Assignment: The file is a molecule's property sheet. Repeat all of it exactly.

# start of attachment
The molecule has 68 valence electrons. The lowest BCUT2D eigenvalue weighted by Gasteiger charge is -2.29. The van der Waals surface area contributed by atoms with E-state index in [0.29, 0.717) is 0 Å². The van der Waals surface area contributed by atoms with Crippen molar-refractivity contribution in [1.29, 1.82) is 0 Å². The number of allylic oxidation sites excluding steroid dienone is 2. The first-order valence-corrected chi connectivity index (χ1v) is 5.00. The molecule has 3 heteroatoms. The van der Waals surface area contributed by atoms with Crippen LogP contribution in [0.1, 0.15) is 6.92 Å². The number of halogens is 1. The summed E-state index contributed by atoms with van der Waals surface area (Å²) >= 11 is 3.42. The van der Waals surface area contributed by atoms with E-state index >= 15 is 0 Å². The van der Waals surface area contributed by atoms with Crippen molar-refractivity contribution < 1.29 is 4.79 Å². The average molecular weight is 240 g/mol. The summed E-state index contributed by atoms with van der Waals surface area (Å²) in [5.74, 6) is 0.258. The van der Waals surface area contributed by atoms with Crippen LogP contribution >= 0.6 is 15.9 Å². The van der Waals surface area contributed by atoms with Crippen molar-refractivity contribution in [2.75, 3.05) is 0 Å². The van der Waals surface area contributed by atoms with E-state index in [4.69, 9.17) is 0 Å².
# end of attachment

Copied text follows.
The molecule has 68 valence electrons. The lowest BCUT2D eigenvalue weighted by Gasteiger charge is -2.29. The van der Waals surface area contributed by atoms with E-state index in [0.29, 0.717) is 0 Å². The van der Waals surface area contributed by atoms with Crippen molar-refractivity contribution in [1.29, 1.82) is 0 Å². The number of allylic oxidation sites excluding steroid dienone is 2. The first-order valence-corrected chi connectivity index (χ1v) is 5.00. The molecule has 3 heteroatoms. The van der Waals surface area contributed by atoms with Crippen LogP contribution in [0.1, 0.15) is 6.92 Å². The number of halogens is 1. The summed E-state index contributed by atoms with van der Waals surface area (Å²) >= 11 is 3.42. The van der Waals surface area contributed by atoms with E-state index >= 15 is 0 Å². The van der Waals surface area contributed by atoms with Crippen molar-refractivity contribution < 1.29 is 4.79 Å². The average molecular weight is 240 g/mol. The summed E-state index contributed by atoms with van der Waals surface area (Å²) in [5.74, 6) is 0.258. The van der Waals surface area contributed by atoms with Crippen LogP contribution >= 0.6 is 15.9 Å². The van der Waals surface area contributed by atoms with Crippen molar-refractivity contribution in [2.75, 3.05) is 0 Å². The van der Waals surface area contributed by atoms with E-state index in [4.69, 9.17) is 0 Å².